“I don’t understand why they didn’t come to me, I have an open-door policy? Why am I just hearing about this now? This should have been reported to me immediately! Didn’t anybody else see this as a problem?”
Ever hear or say any of these above statements? They are common enough. Unfortunately, if you’re saying them, it’s probably too late. Something has happened, and now it’s time to pick up the pieces.
You are in a leadership position. It’s your sincere intent to be as open and welcoming of bad as well as good news in your organization. However, power has a way of making people nervous, guarded, and unfortunately, silent. The business world is littered with people who espoused an open-door policy, instituted suggestion boxes and had written grievance procedures. However, if these ideas aren’t working, what is the solution to encourage “truth to power” in your organization. As with all things involving ethics, it can’t be a quick fix. It must become part of your organizational culture.
With tribal enterprises, it cuts two ways. The leadership within the enterprise must be willing to speak truth to power to the tribal government, and, in addition, foster their employees to do the same with them. That task can seem daunting. It doesn’t have to be. Let’s look at some simple, yet effective tools you can utilize in short order to establish your Bona fides as a receptive leader:
Put an agenda item in every meeting that is held in your organization titled: “Tell me what I don’t want to hear.” (This includes town-hall type meetings with employees) It won’t magically make people comfortable, but the more it’s used, the more they will feel good about using it. Most will wait for someone else to say something, and then watch how the leadership reacts and responds. Follow up early in the process in critical.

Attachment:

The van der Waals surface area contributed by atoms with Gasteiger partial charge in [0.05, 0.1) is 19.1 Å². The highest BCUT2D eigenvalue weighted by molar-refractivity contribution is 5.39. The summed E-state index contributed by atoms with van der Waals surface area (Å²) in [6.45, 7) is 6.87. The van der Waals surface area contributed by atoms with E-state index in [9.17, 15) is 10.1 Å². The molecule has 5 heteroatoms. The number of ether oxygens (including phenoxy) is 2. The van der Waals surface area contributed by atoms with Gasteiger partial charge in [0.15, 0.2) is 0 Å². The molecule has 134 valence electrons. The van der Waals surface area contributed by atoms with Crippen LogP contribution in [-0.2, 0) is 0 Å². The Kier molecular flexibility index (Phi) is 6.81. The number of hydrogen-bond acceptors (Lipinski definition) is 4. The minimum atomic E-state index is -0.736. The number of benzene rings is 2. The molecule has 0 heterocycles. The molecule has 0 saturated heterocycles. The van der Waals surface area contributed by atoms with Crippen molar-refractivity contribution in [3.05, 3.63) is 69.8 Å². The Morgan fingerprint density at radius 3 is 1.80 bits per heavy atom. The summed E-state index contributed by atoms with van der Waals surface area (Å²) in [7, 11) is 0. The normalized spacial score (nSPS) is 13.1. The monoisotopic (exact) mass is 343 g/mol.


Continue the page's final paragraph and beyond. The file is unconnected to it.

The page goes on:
Make sure you have a whistleblowers policy and don’t hide it. Bring it up every chance you get. Communicate openly about issues that are brought fourth through this process. Even in a very open environment, the whistleblower policy needs to be a part of your program.
Reward those who speak truth to power. In the Native American culture, those who speak truth to power are warriors. They should be honored as such. Most organizations reward other achievements such as length of service or great customer service. Make truth to power the top recognition.
Have quarterly all-staff meetings that include two main agenda items: What things are we doing well as an organization? What things do we need to hear about that are not good for the organization?
Establish a “truth to power” monthly meeting. Give your employees a variety of different ways to provide topic items for this meeting. It’s the old “suggestion box” on steroids. Let them know that the management will consider every item that flows into this meeting agenda. It may be overwhelming at first, but it’s a great way to show everyone in your organization you’re serious about this process.
Have an agenda (using the suggested topics that come in), take minutes and have an “after-action” report. Make sure all this is posted where everyone can have access to it. (This meeting is for your management team only. They can tackle the problems identified as they would in any other management meeting) When this becomes established as a regular part of your management infrastructure, it goes a long way to show your commitment to open and honest feedback, with no retribution.
It takes a lot to overcome the fear of power and of losing one’s job if they speak up. But if you’re serious about a true open-door policy, take action. It’s time to get past the simple (and ineffective) fixes and start establishing a lasting and powerful culture of truth to power. It’s all part of the true ethics infrastructure. What are you waiting for? ♦